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Do human activities influence survival and orientation abilities of larval fishes in the ocean?


Siebeck, UE and O'Connor, J and Braun, C and Leis, JM, Do human activities influence survival and orientation abilities of larval fishes in the ocean?, Integrative Zoology, 10, (1) pp. 65-82. ISSN 1749-4877 (2015) [Refereed Article]


Copyright Statement

Copyright 2014 International Society of Zoological Sciences, Institute of Zoology. This article may be used for non-commercial purposes in accordance with Wiley Terms and Conditions for Use of Self-Archived Versions. This is the peer reviewed version of the following article: Siebeck UE, O'Connor J, Braun C, Leis JM (2015). Do human activities influence survival and orientation abilities of larval fishes in the ocean? Integrative Zoology 10, 6582., which has been published in final form at:

DOI: doi:10.1111/1749-4877.12096


The larval stages of most marine fishes spend days to weeks in the pelagic environment, where they must find food and avoid predators in order to survive. Some fish only spend part of their life history in the pelagic environment before returning to their adult habitat, for example, a coral reef. The sensory systems of larval fish develop rapidly during the first few days of their lives, and here we concentrate on the various sensory cues the fish have available to them for survival in the pelagic environment. We focus on the larvae of reef fishes because most is known about them. We also review the major threats caused by human activities that have been identified to have world-wide impact and evaluate how these threats may impact larval-fish survival and orientation abilities. Many human activities negatively affect larval-fish sensory systems or the cues the fish need to detect. Ultimately, this could lead to decreased numbers of larvae surviving to settlement, and, therefore, to decreased abundance of adult fishes. Although we focus on species wherein the larvae and adults occupy different habitats (pelagic and demersal, respectively), it is important to acknowledge that the potential anthropogenic effects we identify may also apply to larvae of species like tuna and herring, where both larvae and adults are pelagic.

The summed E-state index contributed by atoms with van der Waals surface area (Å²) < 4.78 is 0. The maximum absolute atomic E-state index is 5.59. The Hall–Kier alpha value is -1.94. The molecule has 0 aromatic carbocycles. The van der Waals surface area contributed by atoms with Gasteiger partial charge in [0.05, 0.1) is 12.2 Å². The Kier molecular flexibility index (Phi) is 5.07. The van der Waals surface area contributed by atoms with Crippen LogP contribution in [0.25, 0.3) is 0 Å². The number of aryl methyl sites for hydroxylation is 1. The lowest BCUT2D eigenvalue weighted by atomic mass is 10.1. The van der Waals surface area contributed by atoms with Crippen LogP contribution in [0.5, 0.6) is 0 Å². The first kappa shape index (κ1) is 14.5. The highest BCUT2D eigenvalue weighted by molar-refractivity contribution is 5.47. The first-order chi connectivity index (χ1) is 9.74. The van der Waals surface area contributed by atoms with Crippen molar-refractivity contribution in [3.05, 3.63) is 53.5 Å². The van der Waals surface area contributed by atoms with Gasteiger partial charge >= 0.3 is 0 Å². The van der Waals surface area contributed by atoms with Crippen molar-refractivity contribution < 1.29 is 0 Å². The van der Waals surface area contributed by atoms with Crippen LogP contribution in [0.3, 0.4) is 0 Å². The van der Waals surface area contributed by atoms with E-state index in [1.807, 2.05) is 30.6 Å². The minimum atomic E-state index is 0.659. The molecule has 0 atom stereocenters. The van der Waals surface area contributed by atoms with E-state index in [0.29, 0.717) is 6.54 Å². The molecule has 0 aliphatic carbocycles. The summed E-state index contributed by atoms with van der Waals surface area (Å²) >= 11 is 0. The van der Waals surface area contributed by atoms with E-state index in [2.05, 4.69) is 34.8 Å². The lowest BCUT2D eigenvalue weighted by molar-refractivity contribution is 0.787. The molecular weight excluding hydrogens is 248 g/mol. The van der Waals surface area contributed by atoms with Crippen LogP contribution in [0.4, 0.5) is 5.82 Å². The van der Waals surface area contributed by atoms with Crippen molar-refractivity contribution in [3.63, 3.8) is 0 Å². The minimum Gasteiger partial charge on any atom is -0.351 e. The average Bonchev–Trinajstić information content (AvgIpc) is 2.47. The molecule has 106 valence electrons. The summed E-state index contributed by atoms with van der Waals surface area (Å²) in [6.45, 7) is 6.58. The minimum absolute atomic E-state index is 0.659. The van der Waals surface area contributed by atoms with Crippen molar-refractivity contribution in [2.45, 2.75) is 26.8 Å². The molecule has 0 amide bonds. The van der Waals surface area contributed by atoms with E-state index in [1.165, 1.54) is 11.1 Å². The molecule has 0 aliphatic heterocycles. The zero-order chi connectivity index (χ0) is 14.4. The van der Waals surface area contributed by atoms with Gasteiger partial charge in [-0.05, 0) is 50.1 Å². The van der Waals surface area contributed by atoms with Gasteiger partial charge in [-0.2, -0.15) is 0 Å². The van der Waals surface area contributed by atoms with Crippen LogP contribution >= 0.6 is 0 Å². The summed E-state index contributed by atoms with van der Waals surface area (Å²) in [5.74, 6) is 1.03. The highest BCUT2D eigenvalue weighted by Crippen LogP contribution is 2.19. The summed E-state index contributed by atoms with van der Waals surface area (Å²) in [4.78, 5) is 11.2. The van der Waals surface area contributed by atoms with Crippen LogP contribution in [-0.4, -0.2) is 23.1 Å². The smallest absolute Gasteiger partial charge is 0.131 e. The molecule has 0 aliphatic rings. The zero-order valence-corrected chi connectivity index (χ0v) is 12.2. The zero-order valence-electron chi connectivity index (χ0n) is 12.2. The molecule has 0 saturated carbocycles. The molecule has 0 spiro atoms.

Item Details

Item Type:Refereed Article
Keywords:climate change, larval fish, pollution, sensory systems, teleost fish
Research Division:Biological Sciences
Research Group:Ecology
Research Field:Marine and estuarine ecology (incl. marine ichthyology)
Objective Division:Environmental Management
Objective Group:Marine systems and management
Objective Field:Marine biodiversity
UTAS Author:Leis, JM (Dr Jeff Leis)
ID Code:94186
Year Published:2015
Web of Science® Times Cited:10
Deposited By:IMAS Research and Education Centre
Deposited On:2014-09-02
Last Modified:2018-12-14
Downloads:9 View Download Statistics

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